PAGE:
1969 Triumph GT6+ MkII 1.9 6 cyl.
Triumphs are cars for hobby mechanics. The GT6 has a transmission that is under designed for the high torque of the 6 cyl. engine. This is a notorious weak spot.
This car has been a great hobby. It takes a lot of work to keep it running right but it gives back in fun, high performance driving. Triumphs are no longer being made.
Would you buy another car from this manufacturer? Don't Know
Review Date: 28th March, 1999
This takes me back - I sold my GT6 in 1988 to get my first house deposit.
What I remember is a fabulous silky-smooth six-pot engine with loads and loads of torque - and a beautiful howl at mid to high revs. Handling was fine if you kept to the rules and drove the car systematically - but was apt to bite you on the backside if you chickened out halfway through bends.
I'm sure I DON'T remember the back-ache and numb buttocks from long journeys - or the fact you couldn't even shout to your passenger at high speeds. I had a radio in mine which was a complete waste of time!
Wonderful car - but maybe best left in my memory?
I also had a gt6+. What a car! Response and perfomance one of a kind. Wish I could find another. If you know of one I would love to have another. I can dial a SU carb. I crashed mine going around a corner. I still can remember too many beers and over steering. I will be more careful next time. Haven't had a ride like that since. Now I have the closest thing--a VOLVO--not even close.
I bought a GT6+ in 1971 instead of a Porsche 914. I was never sorry. Yes the trasmission was weak, but what a fabulous road car. As I remember it, It was the class champion here in the states for many years running (I believe it ran in the same class as 914's and Zcars).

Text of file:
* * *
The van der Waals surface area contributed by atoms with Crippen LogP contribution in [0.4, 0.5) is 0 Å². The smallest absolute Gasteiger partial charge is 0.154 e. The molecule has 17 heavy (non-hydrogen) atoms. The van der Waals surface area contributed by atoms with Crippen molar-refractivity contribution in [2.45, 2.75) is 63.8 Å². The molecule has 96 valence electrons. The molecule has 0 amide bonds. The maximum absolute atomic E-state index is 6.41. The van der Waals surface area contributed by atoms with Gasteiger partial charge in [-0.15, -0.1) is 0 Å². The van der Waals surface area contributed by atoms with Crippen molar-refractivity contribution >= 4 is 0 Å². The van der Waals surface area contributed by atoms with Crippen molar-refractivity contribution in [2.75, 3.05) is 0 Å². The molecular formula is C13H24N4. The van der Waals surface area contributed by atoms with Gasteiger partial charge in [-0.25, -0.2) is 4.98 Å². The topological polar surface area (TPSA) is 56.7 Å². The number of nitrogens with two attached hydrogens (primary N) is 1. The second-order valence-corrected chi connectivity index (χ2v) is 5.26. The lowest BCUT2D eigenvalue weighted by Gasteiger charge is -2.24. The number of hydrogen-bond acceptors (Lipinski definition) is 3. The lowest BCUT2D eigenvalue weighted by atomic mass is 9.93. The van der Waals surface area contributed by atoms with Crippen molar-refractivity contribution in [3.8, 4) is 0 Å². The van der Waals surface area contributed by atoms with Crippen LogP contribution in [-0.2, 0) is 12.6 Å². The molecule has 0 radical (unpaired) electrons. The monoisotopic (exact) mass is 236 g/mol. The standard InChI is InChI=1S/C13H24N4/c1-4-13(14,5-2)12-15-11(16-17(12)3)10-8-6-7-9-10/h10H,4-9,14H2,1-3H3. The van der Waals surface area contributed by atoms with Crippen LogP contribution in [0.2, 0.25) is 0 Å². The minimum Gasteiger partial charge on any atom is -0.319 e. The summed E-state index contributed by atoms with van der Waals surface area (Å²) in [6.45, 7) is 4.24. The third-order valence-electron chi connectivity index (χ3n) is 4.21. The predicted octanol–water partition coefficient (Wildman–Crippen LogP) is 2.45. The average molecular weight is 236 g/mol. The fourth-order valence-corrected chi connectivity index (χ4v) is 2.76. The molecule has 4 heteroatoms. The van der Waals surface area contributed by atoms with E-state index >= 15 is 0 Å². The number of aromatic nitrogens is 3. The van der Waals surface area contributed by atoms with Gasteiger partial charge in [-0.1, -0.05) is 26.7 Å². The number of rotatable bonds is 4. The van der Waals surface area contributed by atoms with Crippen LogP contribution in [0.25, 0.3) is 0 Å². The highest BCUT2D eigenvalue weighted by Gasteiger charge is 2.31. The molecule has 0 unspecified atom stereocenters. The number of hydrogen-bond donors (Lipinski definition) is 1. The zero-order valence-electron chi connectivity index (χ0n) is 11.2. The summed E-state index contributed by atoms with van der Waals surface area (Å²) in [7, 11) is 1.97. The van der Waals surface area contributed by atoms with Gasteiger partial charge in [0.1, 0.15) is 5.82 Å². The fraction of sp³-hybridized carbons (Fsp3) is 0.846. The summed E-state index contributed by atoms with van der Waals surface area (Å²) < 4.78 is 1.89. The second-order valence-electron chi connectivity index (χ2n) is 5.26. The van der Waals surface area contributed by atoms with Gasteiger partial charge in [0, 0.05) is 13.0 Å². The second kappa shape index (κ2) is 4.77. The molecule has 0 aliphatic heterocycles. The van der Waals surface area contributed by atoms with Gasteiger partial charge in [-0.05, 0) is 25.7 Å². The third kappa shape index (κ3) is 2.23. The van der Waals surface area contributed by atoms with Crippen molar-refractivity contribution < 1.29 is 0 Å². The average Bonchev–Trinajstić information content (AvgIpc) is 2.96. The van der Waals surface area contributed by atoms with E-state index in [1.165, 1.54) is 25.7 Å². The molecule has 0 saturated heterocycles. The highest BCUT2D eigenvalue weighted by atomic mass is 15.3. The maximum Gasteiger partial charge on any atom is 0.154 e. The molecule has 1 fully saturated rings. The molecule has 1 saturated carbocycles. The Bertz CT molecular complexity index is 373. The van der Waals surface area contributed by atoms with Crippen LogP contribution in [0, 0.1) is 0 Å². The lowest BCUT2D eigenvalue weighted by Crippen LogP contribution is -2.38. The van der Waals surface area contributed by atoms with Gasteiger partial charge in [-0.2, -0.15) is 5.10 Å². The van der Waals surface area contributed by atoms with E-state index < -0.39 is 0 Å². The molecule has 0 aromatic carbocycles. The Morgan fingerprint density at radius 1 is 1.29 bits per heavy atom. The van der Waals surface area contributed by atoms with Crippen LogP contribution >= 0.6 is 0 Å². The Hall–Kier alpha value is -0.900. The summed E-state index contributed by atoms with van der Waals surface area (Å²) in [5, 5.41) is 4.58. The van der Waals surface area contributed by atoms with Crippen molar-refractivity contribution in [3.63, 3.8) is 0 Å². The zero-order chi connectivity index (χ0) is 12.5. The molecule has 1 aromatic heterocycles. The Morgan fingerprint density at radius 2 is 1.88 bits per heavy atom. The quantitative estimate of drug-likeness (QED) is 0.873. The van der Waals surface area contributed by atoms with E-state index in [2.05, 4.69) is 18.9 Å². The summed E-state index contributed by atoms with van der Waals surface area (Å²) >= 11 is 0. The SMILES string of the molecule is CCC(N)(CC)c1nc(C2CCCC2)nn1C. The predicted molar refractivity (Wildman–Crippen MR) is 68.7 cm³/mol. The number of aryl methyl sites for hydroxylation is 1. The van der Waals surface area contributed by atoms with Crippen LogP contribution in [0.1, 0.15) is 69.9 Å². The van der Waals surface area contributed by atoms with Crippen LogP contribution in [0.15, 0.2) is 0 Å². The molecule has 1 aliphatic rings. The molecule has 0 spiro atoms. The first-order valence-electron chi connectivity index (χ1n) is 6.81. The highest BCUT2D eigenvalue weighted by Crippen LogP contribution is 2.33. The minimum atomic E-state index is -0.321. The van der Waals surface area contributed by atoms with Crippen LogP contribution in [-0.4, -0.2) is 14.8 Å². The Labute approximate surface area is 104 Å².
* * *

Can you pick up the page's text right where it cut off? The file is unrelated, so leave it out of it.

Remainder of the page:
I also have a project Triumph GT6+ in my garage; it has been in restoration mode since 1984, and I am looking forward to the day when its all back together again. Until then, there are some very good companies out there whom specialize in improving the gearbox for our cars; mine was done out of necessity (the oil leaked out during its first year of storage). I sent it to a company called Vinco, down in Georgia, and they gave me a better gear ratio to work with.
Don't ask for too many details (I'm a carpenter not a wrench).
There is also a throttle linkage rod replacement (with the nylon ends) available from your local John Deere dealer. I can get the part numbers if needed.
I spent over 3 years working mine, and had the most fun making it road worthy again.
The 2 biggest problems that I had were with the rear end and electricals.